Juniors, if you could do anything this summer...Posted on Tue, 05/06/2014 - 09:54
When College Admission was in high school, summers felt long and slow, a time to earn some extra money and hang out with friends. We worked as a neighborhood babysitter and a proof reader at the local newspaper. Earned a little extra high school credit with classes at the local community college -- one was a "typing course"! Polished short stories in the style of John Cheever that garnered a desk drawer full of rejection slips. On days off, we sprayed our hair with Sun-In and hit the deck at the pool. Every night, we met up with friends by the swings at Kilgore Park. There was so much time for everything.
Today, high school students -- particularly rising seniors -- may feel the need to fill their summer fuller. Terri Devine of Francis Parker School in San Diego, CA, joins us today to talk about summer plans -- particularly for any juniors stressing about their resumes. Read on for some good advice and great ideas…
What Should Juniors Be Doing This Summer?
The answer to this question is really quite simple…get some rest, read, and explore what you find truly interesting (and it would be fine with everyone if what you find truly interesting is a summer job…more on that later).
Today, as students weigh the numerous summer opportunities available, too much emphasis is often placed on what activities will LOOK GOOD on the college application -- ignoring genuine interests and curiosities. There isn't one program, internship, or volunteer opportunity that will be noticed more than another in the college admission process. The question an admission officer will simply ask is, "Why...of all the things that you could spend your time doing, did you choose this?"
Instead of focusing on what will impress others, it is best to allow genuine curiosity to lead the way. Perhaps you were inspired by a story during your American Literature class and now would like to read other books by the same author, or you read about a particular historical event or scientific discovery that you'd like to investigate further by taking a class at a local college or museum. Perhaps you would like to, or need to, work to make money for college, or take on an internship in a field of interest. Maybe you attended the same summer camp since childhood and now would like to apply to serve as a counselor. The possibilities are endless.
I like to start the conversation about summer plans by asking my students, “If you could do anything this summer…explore anything, read anything, go anywhere…what would you do?” I believe that if you follow the things that a person is naturally curious about….the things they’d like to explore…you will find a wealth of things to do over the summer. I often ask my students to write down something they’re curious about or would like to explore and add “summer program” to it and do a Google search. You’d be amazed at the incredible opportunities that arise. By allowing curiosity to lead the way, students begin to discover a lot about themselves and perhaps uncover a potential career path or college major.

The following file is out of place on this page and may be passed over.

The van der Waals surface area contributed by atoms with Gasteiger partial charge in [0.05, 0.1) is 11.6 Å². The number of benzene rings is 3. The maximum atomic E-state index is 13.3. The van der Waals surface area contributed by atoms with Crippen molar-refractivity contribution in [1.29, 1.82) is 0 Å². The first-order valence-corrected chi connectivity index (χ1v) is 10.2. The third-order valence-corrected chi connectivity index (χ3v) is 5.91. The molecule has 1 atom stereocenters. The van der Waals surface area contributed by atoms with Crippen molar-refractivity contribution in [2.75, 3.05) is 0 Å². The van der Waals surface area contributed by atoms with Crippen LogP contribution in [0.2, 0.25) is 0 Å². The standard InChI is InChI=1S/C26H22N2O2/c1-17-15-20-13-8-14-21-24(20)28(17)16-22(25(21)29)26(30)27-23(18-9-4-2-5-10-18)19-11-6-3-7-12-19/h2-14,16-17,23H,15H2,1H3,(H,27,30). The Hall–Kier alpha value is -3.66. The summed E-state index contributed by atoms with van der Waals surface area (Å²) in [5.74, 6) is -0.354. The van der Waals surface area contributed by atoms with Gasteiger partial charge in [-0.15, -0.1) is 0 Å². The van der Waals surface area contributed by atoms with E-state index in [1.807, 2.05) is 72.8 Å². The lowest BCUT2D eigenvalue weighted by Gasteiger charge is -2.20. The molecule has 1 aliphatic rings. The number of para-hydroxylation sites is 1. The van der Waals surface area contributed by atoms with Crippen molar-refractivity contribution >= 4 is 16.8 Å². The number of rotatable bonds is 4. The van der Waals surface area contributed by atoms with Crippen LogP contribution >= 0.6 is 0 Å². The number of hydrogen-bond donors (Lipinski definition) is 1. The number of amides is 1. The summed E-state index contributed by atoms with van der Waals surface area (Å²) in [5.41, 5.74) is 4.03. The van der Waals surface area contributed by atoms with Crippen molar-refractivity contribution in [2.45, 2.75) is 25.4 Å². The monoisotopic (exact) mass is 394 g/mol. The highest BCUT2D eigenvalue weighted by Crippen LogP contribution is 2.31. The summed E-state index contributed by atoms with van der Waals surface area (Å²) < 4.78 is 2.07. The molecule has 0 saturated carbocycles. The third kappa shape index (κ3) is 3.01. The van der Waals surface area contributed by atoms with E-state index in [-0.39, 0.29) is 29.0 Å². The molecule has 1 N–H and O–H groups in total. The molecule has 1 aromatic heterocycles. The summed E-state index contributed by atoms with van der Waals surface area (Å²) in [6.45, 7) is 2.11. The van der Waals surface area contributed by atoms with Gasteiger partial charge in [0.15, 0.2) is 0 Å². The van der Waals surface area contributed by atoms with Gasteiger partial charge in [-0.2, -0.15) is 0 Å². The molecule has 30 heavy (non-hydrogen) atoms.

There are countless summer programs available and many cost thousands of dollars. Don't be fooled into thinking that simply spending money on an enrichment, leadership or test prep program will somehow make an application come alive. Finding ways to connect to the local community through service, jobs, classes etc. will make an application stand out. It's not about spending money or traveling to far-off places for service work; there are plenty of ways to volunteer and positively impact one’s own community.
Summer jobs have all but disappeared as students fly off to far-flung places to photograph elephants and save sea turtles. While all these volunteer efforts are nice (and hopefully helpful), nothing shows commitment and responsibility like a summer job. For many students, work during the summer is a necessity if they are to be able to afford college. And, many colleges require a student financial contribution as part of the financial package. Showing up on time, working well with others, responsibly handling money and business matters, all say great things about your commitment, sense of responsibility and your character. And, a student may even gain a nice supplemental recommendation letter from an employer to add to the admission file (which can mean a lot more in the college process than those pictures of elephants).
Many students, when asked about their summer plans, will begin by saying they’d like to sleep…and I’d agree that this is a good place to start. Students need to get some rest. They’ve had a long and busy year filled with classes, homework, standardized tests, test prep, sports and other activities. Summertime needs to include some downtime so that students can reflect on their year and replenish themselves for the fall.